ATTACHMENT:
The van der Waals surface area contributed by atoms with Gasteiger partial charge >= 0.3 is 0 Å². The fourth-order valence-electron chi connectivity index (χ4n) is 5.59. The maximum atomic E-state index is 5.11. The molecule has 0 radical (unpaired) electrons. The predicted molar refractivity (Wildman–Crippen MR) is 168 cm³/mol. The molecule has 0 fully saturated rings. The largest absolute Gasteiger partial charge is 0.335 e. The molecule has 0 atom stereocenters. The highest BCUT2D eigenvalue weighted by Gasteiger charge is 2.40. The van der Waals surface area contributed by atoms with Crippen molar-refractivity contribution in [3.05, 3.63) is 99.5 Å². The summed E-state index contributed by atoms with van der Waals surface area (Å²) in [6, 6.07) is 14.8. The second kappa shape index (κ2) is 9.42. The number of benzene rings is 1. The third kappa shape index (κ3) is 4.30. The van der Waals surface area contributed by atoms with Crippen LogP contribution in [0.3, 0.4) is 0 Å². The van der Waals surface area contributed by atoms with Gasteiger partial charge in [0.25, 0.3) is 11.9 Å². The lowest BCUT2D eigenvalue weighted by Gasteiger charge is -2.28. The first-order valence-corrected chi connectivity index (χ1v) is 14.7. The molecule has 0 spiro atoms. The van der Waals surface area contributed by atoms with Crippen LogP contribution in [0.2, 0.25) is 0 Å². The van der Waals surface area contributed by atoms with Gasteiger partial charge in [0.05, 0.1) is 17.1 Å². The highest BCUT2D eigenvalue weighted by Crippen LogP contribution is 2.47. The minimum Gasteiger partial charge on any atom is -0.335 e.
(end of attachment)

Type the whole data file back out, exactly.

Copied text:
The van der Waals surface area contributed by atoms with Gasteiger partial charge >= 0.3 is 0 Å². The fourth-order valence-electron chi connectivity index (χ4n) is 5.59. The maximum atomic E-state index is 5.11. The molecule has 0 radical (unpaired) electrons. The predicted molar refractivity (Wildman–Crippen MR) is 168 cm³/mol. The molecule has 0 fully saturated rings. The largest absolute Gasteiger partial charge is 0.335 e. The molecule has 0 atom stereocenters. The highest BCUT2D eigenvalue weighted by Gasteiger charge is 2.40. The van der Waals surface area contributed by atoms with Crippen molar-refractivity contribution in [3.05, 3.63) is 99.5 Å². The summed E-state index contributed by atoms with van der Waals surface area (Å²) in [6, 6.07) is 14.8. The second kappa shape index (κ2) is 9.42. The number of benzene rings is 1. The third kappa shape index (κ3) is 4.30. The van der Waals surface area contributed by atoms with Crippen LogP contribution in [0.3, 0.4) is 0 Å². The van der Waals surface area contributed by atoms with Gasteiger partial charge in [0.25, 0.3) is 11.9 Å². The lowest BCUT2D eigenvalue weighted by Gasteiger charge is -2.28. The first-order valence-corrected chi connectivity index (χ1v) is 14.7. The molecule has 0 spiro atoms. The van der Waals surface area contributed by atoms with Crippen LogP contribution in [0.2, 0.25) is 0 Å². The van der Waals surface area contributed by atoms with Gasteiger partial charge in [0.05, 0.1) is 17.1 Å². The highest BCUT2D eigenvalue weighted by Crippen LogP contribution is 2.47. The minimum Gasteiger partial charge on any atom is -0.335 e.